Ethan Mills

Feb 20, 2019

Three Pillars of Skepticism in Classical India

Nagarjuna, Jayarasi, and Sri Harsa

Lexington Books 2016

purchase at Skepticism has a long history in the Western tradition, from Pyrrhonian Skepticism in the Hellenistic period to more contemporary forms of skepticism most often used as foils to theories of knowledge. The existence of skepticism in Indian Philosophy, however, has long been neglected in favor of dogmatic positions. In Three Pillars of Skepticism in Classical India: Nagarjuna, Jayarasi, and Sri Harsa (Lexington Books, 2018), Ethan Mills considers the thought of three very different philosophers in classical India, representative of Buddhism, Carvaka materialism, and Advaita Vedanta respectively, who can be considered skeptics about philosophy. Each of the three presents his skepticism in sometimes puzzling ways, which is often necessary, given the nature of skeptical claims (or rather, lack of claims). The three philosophers discussed in this book are not universally accepted as skeptics by scholars of Indian Philosophy, but Mills makes a compelling case for understanding them as adopting skeptical positions, and argues that they can be taken to represent a distinct skeptical tradition in classical India.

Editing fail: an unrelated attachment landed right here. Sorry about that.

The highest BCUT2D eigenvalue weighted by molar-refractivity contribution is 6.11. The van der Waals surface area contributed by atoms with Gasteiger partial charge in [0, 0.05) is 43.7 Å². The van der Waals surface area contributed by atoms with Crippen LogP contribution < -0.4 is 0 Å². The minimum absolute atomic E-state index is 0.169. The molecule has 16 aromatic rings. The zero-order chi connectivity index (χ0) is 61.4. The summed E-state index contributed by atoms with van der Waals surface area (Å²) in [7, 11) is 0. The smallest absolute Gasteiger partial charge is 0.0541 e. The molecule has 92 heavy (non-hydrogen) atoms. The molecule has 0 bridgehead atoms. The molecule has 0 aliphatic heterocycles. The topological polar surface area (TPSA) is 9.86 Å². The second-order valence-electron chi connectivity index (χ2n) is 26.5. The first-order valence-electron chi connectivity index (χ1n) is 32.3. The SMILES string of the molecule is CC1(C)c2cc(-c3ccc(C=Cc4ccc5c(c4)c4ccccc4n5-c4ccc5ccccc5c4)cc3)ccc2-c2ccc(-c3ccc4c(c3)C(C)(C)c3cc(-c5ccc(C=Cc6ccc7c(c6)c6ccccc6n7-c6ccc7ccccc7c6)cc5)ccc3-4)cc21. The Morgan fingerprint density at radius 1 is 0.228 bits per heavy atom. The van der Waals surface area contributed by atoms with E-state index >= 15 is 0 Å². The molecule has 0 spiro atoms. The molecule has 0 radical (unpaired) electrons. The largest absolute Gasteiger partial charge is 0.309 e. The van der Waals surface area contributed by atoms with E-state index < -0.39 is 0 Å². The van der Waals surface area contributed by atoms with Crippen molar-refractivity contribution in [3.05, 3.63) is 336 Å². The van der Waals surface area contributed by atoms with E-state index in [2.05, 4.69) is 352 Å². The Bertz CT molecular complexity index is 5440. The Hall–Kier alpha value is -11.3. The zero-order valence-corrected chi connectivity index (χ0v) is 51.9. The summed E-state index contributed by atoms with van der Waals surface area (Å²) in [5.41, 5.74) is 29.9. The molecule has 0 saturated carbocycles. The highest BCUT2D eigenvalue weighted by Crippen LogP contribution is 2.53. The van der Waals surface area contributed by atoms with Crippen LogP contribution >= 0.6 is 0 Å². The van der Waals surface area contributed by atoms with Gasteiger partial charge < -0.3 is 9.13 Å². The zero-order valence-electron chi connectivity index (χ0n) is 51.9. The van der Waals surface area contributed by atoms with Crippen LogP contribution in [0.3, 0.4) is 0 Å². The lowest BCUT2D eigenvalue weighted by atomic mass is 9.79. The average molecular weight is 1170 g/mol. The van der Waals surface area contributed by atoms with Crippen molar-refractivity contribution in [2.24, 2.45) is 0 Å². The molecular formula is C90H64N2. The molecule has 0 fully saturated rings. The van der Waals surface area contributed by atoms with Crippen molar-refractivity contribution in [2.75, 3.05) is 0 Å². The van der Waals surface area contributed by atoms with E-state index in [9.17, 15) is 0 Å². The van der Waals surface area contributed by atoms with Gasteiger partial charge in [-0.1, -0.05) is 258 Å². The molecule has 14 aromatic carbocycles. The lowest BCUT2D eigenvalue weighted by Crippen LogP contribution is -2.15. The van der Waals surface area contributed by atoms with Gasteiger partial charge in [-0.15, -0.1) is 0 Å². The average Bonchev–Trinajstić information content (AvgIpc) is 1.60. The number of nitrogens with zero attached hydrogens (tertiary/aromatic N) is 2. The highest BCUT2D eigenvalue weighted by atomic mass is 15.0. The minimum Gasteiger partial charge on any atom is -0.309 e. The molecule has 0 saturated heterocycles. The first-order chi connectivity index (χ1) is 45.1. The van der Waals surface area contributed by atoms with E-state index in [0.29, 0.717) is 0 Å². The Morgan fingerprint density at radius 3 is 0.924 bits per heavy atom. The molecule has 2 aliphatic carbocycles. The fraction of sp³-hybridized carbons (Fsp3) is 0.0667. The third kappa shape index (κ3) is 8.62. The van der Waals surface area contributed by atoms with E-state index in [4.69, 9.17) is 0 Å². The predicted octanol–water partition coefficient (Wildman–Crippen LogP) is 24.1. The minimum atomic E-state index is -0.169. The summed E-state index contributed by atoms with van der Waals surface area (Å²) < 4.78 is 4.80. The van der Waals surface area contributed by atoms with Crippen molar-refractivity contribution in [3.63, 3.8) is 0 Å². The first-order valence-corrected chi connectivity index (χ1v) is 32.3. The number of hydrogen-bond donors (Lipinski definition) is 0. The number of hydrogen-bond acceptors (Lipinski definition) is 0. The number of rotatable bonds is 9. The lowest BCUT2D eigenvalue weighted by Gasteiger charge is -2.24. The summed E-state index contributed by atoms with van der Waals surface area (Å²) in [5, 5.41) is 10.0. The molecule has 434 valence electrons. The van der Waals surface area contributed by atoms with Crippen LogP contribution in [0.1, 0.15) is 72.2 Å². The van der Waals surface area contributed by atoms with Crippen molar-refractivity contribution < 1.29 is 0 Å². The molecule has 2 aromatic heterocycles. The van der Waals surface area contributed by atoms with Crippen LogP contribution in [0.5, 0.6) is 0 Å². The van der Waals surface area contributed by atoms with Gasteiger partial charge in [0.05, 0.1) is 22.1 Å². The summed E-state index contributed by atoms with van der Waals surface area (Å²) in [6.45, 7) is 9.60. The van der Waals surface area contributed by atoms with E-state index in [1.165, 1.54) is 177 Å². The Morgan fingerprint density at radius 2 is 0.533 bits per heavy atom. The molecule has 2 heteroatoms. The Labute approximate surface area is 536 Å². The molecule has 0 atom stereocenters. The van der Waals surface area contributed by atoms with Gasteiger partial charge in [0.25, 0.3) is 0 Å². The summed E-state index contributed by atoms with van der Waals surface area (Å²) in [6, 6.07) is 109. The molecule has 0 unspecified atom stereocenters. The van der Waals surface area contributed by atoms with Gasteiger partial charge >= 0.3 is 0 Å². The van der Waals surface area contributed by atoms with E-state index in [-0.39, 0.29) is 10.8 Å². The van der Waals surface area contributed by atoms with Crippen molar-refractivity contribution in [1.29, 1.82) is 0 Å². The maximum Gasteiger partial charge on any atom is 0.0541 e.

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Alexus McLeod

Alexus McLeod is Associate Professor of Philosophy and Asian/Asian American Studies at the University of Connecticut.

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